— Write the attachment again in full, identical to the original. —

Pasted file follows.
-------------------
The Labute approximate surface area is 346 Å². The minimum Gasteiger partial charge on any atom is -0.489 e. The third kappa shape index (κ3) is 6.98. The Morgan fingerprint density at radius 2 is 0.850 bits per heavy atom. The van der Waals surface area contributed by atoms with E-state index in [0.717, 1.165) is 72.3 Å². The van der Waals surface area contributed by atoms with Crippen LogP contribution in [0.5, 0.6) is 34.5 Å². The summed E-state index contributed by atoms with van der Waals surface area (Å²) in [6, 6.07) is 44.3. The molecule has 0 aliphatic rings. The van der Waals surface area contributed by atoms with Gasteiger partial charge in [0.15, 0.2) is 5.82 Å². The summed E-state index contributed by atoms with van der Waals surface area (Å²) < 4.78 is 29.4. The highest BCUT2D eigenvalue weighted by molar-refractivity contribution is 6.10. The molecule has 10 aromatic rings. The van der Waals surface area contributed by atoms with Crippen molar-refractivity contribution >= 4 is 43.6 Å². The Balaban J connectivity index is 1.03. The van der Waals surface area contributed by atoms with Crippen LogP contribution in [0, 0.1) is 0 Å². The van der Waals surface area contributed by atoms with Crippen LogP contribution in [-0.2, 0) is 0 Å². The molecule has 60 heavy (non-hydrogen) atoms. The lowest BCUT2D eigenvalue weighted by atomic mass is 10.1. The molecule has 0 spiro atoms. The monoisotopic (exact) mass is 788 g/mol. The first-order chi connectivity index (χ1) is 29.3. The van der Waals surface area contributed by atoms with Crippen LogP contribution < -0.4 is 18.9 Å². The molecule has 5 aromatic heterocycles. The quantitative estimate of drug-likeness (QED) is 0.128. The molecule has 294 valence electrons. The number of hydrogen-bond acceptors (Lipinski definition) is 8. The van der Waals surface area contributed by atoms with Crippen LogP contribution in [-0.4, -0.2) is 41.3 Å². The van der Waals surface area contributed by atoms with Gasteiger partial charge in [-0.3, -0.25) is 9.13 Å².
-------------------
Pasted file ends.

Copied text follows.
The Labute approximate surface area is 346 Å². The minimum Gasteiger partial charge on any atom is -0.489 e. The third kappa shape index (κ3) is 6.98. The Morgan fingerprint density at radius 2 is 0.850 bits per heavy atom. The van der Waals surface area contributed by atoms with E-state index in [0.717, 1.165) is 72.3 Å². The van der Waals surface area contributed by atoms with Crippen LogP contribution in [0.5, 0.6) is 34.5 Å². The summed E-state index contributed by atoms with van der Waals surface area (Å²) in [6, 6.07) is 44.3. The molecule has 0 aliphatic rings. The van der Waals surface area contributed by atoms with Gasteiger partial charge in [0.15, 0.2) is 5.82 Å². The summed E-state index contributed by atoms with van der Waals surface area (Å²) < 4.78 is 29.4. The highest BCUT2D eigenvalue weighted by molar-refractivity contribution is 6.10. The molecule has 10 aromatic rings. The van der Waals surface area contributed by atoms with Crippen molar-refractivity contribution >= 4 is 43.6 Å². The Balaban J connectivity index is 1.03. The van der Waals surface area contributed by atoms with Crippen LogP contribution in [0, 0.1) is 0 Å². The van der Waals surface area contributed by atoms with Crippen LogP contribution in [-0.2, 0) is 0 Å². The molecule has 60 heavy (non-hydrogen) atoms. The lowest BCUT2D eigenvalue weighted by atomic mass is 10.1. The molecule has 0 spiro atoms. The monoisotopic (exact) mass is 788 g/mol. The first-order chi connectivity index (χ1) is 29.3. The van der Waals surface area contributed by atoms with Crippen LogP contribution < -0.4 is 18.9 Å². The molecule has 5 aromatic heterocycles. The quantitative estimate of drug-likeness (QED) is 0.128. The molecule has 294 valence electrons. The number of hydrogen-bond acceptors (Lipinski definition) is 8. The van der Waals surface area contributed by atoms with Crippen LogP contribution in [-0.4, -0.2) is 41.3 Å². The van der Waals surface area contributed by atoms with Gasteiger partial charge in [-0.3, -0.25) is 9.13 Å².